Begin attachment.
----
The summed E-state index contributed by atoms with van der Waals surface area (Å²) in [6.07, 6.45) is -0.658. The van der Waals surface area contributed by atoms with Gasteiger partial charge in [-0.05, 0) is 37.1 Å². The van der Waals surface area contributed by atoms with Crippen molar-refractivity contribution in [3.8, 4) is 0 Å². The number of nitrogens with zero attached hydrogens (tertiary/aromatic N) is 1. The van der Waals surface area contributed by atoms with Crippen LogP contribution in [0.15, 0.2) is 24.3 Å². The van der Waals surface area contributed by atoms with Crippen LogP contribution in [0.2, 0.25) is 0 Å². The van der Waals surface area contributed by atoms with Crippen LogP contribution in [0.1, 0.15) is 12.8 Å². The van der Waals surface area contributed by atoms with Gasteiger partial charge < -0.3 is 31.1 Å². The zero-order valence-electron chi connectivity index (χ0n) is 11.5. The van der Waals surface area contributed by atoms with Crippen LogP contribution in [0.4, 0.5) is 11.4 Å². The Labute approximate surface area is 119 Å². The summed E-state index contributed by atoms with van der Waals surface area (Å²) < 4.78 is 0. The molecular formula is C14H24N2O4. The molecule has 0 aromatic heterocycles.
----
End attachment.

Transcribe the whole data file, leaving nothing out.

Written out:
The summed E-state index contributed by atoms with van der Waals surface area (Å²) in [6.07, 6.45) is -0.658. The van der Waals surface area contributed by atoms with Gasteiger partial charge in [-0.05, 0) is 37.1 Å². The van der Waals surface area contributed by atoms with Crippen molar-refractivity contribution in [3.8, 4) is 0 Å². The number of nitrogens with zero attached hydrogens (tertiary/aromatic N) is 1. The van der Waals surface area contributed by atoms with Crippen LogP contribution in [0.15, 0.2) is 24.3 Å². The van der Waals surface area contributed by atoms with Crippen LogP contribution in [0.2, 0.25) is 0 Å². The van der Waals surface area contributed by atoms with Crippen LogP contribution in [0.1, 0.15) is 12.8 Å². The van der Waals surface area contributed by atoms with Gasteiger partial charge < -0.3 is 31.1 Å². The zero-order valence-electron chi connectivity index (χ0n) is 11.5. The van der Waals surface area contributed by atoms with Crippen LogP contribution in [0.4, 0.5) is 11.4 Å². The Labute approximate surface area is 119 Å². The summed E-state index contributed by atoms with van der Waals surface area (Å²) < 4.78 is 0. The molecular formula is C14H24N2O4. The molecule has 0 aromatic heterocycles.